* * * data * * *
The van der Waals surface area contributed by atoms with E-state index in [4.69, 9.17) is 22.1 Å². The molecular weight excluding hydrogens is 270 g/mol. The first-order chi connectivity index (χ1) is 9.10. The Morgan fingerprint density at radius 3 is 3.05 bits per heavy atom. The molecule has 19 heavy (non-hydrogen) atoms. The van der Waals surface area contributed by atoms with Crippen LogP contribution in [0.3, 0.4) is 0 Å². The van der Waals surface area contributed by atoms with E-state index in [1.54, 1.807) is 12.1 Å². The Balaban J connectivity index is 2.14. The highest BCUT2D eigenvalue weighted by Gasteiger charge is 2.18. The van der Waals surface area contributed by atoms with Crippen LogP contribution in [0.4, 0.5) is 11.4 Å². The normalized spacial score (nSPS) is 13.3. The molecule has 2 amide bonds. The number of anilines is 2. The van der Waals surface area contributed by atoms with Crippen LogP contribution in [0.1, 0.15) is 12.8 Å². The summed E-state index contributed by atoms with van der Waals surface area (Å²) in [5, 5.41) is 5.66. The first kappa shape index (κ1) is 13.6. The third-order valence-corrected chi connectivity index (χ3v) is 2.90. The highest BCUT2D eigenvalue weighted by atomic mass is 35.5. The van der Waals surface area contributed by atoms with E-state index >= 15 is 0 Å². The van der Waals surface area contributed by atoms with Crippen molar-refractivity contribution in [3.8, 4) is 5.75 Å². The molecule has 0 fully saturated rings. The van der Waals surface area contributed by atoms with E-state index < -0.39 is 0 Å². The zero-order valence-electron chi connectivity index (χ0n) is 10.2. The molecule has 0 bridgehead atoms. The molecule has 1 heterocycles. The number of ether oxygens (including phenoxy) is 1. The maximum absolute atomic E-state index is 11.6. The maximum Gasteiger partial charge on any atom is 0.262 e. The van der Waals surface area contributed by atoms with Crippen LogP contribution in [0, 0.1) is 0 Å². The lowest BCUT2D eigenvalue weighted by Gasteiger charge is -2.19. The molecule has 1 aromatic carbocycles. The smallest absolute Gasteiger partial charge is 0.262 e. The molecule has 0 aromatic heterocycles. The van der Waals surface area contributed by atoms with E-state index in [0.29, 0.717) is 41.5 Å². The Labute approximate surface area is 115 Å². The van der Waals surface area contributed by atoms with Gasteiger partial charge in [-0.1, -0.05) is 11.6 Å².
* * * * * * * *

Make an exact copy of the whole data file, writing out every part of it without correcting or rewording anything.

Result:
The van der Waals surface area contributed by atoms with E-state index in [4.69, 9.17) is 22.1 Å². The molecular weight excluding hydrogens is 270 g/mol. The first-order chi connectivity index (χ1) is 9.10. The Morgan fingerprint density at radius 3 is 3.05 bits per heavy atom. The molecule has 19 heavy (non-hydrogen) atoms. The van der Waals surface area contributed by atoms with Crippen LogP contribution in [0.3, 0.4) is 0 Å². The van der Waals surface area contributed by atoms with E-state index in [1.54, 1.807) is 12.1 Å². The Balaban J connectivity index is 2.14. The highest BCUT2D eigenvalue weighted by Gasteiger charge is 2.18. The van der Waals surface area contributed by atoms with Crippen LogP contribution in [0.4, 0.5) is 11.4 Å². The normalized spacial score (nSPS) is 13.3. The molecule has 2 amide bonds. The number of anilines is 2. The van der Waals surface area contributed by atoms with Crippen LogP contribution in [0.1, 0.15) is 12.8 Å². The summed E-state index contributed by atoms with van der Waals surface area (Å²) in [5, 5.41) is 5.66. The first kappa shape index (κ1) is 13.6. The third-order valence-corrected chi connectivity index (χ3v) is 2.90. The highest BCUT2D eigenvalue weighted by atomic mass is 35.5. The van der Waals surface area contributed by atoms with E-state index >= 15 is 0 Å². The van der Waals surface area contributed by atoms with Crippen molar-refractivity contribution in [3.8, 4) is 5.75 Å². The molecule has 0 fully saturated rings. The van der Waals surface area contributed by atoms with E-state index < -0.39 is 0 Å². The zero-order valence-electron chi connectivity index (χ0n) is 10.2. The molecule has 0 bridgehead atoms. The molecule has 1 heterocycles. The number of ether oxygens (including phenoxy) is 1. The maximum absolute atomic E-state index is 11.6. The maximum Gasteiger partial charge on any atom is 0.262 e. The van der Waals surface area contributed by atoms with Crippen LogP contribution in [0, 0.1) is 0 Å². The lowest BCUT2D eigenvalue weighted by Gasteiger charge is -2.19. The molecule has 1 aromatic carbocycles. The smallest absolute Gasteiger partial charge is 0.262 e. The molecule has 0 aromatic heterocycles. The van der Waals surface area contributed by atoms with E-state index in [0.29, 0.717) is 41.5 Å². The Labute approximate surface area is 115 Å². The van der Waals surface area contributed by atoms with Gasteiger partial charge in [-0.1, -0.05) is 11.6 Å².